As the founder of AccessNow, Maayan Ziv is a leader in the junction of healthcare and technology. Mediaplanet spoke with Ziv on the importance of being your own advocate and the future of health and accessibility.
Why did you decide to start AccessNow?
Maayan Ziv: AccessNow started because of my experiences as a person with a disability. I’ve used a wheelchair throughout my life, and I’ve struggled with figuring out whether a location is accessible. I’d often find different results in person than what I found online, and there’s an overall lack of information about the accessibility of spaces. AccessNow was my response, and it’s been cool seeing how communities have adapted it into what it is today. AccessNow includes information from over 30 countries, and each new review and person joining our community allows us to share that much more information.
What has been the most difficult part of being your own advocate?
MZ: One of the most challenging things about advocacy is that it comes up when you least expect it. It’s one thing if you get up every morning and decide you want to take on the world. But it’s different when you’re just trying to go about your life and you’re met with significant barriers. There’s a physical and emotional toll in raising your voice, and the hardest thing is to keep fighting and feel strong enough to continue to advocate every day. People often don’t see how challenging that is.
How can Canadians better advocate for themselves and their needs?
MZ: Every person on the planet has a responsibility to work toward a more accessible world, regardless of whether they’re a consumer of accessible products and services. In my field, it’s about building codes that are accessible to other screen readers and technology users. But everyone has a part to play in allowing others to advocate for themselves. Overall, don’t be afraid to lean on your personal experience, avoid discrediting yourself, and make sure that you can raise your voice to advocate for your health!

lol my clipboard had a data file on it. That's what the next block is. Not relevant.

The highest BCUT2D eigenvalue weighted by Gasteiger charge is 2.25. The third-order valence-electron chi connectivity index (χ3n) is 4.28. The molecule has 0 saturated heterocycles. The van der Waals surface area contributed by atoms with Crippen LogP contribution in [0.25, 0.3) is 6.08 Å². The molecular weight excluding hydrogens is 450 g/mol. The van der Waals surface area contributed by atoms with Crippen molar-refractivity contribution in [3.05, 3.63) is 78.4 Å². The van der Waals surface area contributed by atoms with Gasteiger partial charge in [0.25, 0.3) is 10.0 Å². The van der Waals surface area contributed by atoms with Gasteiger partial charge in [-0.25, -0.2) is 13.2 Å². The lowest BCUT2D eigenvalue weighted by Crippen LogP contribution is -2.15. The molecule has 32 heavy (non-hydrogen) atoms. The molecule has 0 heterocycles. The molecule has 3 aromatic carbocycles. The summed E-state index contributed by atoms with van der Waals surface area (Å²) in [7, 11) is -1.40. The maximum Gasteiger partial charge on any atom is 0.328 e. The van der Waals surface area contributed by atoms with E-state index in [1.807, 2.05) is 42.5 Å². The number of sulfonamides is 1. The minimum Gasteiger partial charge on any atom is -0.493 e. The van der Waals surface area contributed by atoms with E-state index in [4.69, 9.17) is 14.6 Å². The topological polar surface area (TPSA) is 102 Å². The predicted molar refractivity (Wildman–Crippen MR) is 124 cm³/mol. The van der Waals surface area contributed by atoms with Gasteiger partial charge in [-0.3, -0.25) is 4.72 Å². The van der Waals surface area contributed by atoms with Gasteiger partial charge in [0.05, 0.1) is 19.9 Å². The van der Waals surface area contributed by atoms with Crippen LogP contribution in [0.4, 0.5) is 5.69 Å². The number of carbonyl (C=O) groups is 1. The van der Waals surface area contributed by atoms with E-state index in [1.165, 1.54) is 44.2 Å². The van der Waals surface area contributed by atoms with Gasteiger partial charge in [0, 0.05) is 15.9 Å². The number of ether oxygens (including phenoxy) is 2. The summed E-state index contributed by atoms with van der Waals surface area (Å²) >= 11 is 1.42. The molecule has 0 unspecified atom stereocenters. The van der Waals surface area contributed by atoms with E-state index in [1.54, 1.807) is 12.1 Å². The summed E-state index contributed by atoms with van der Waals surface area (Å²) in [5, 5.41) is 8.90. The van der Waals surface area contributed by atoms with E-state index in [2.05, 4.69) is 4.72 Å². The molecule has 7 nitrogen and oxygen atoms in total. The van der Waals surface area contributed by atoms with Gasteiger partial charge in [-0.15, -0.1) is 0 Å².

As a leading voice in the junction of health and technology, how do you see technology advancing patient access and empowerment?
MZ: There are so many ways that tech companies are creating more connected health. This includes better experiences pre-appointment and mid-appointment, and even your ability to access information post-appointment, all creating a more unified experience. When technology is seen as an accessible and inclusive tool, it plays a big role in helping people be more connected with their health. Beyond that, health isn’t just medications and appointments. It includes how you can show up in your community and how you can be independent. These are all forms that add to community health and can help people show up in the world with greater confidence.
What are your hopes for the future of health and accessibility?
MZ: Within the disability community, we endorse a social model that maintains that there’s nothing fundamentally wrong with someone with a disability, but rather that it’s the environment around that person that’s causing disabling factors. When it comes to accessibility in health, the next step isn’t creating one solution that will help someone show up to an appointment. It’s about creating a holistic experience for someone who lives with a disability, and creating an environment where they can reach their own potential. For me, that’s when we start to see someone be able to thrive, and not just cope to get to the next step.